In addition, there is a technology lag. On the one hand, enormous progress has been made in next-generation sequencing platforms, social networks to link patients with one another, the adoption of electronic health records and the miniaturization of existing devices and electronic data capture. But integrated and foolproof microfluidic point-of-care devices that provide unequivocal readouts to clinicians (or patients) remain some way off. Technology enables research, but not clinical practice.

Which brings us to perhaps the key impediment—biology. One reason why pharmaceutical R&D is so inefficient is that all the new shiny technologies from biotech companies have generated more data but ultimately made very little impact on predicting whether an experimental drug works in humans. We now appreciate, of course, that gene mutations do not perfectly predict outcomes. Many conditions come about through a combination of numerous variants of low penetrance, some of which may lie outside coding regions, and genetics is only part of the story. Epigenetic changes, modifications at the protein and metabolite level as well as xenobiotics all contribute to disease over a lifetime. Work on the microbiome is also adding to this complexity—up to 20% of the small molecules in the circulation are microbially derived.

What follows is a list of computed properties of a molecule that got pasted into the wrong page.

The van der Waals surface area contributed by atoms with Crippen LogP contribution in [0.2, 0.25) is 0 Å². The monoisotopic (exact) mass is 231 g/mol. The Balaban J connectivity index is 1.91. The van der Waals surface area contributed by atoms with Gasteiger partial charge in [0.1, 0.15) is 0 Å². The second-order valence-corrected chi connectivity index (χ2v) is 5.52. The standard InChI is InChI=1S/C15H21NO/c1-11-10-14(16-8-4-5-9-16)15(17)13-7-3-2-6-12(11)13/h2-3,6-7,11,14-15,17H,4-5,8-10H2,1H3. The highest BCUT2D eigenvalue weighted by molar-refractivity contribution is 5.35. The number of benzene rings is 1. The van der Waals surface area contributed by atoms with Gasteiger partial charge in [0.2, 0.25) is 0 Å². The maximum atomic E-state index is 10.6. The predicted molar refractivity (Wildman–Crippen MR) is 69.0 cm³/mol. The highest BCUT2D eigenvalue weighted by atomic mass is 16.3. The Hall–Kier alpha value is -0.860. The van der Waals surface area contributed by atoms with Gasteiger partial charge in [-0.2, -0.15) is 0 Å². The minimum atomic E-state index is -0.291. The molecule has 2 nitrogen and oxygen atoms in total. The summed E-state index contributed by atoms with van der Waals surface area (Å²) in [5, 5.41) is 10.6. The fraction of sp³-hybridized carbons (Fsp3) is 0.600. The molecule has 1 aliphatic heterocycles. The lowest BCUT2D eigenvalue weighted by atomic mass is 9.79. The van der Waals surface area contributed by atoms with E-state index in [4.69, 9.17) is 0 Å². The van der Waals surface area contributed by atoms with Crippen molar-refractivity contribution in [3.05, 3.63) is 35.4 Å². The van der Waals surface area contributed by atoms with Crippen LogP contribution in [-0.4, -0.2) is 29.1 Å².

Given that most disease is currently only diagnosed in its terminal and symptomatic stages, when multiple parts of a biological system are dysfunctional, it's little wonder that most of the molecularly targeted therapies have a limited influence on the course of disease.

So how can we get closer to the goal of prevention and prediction?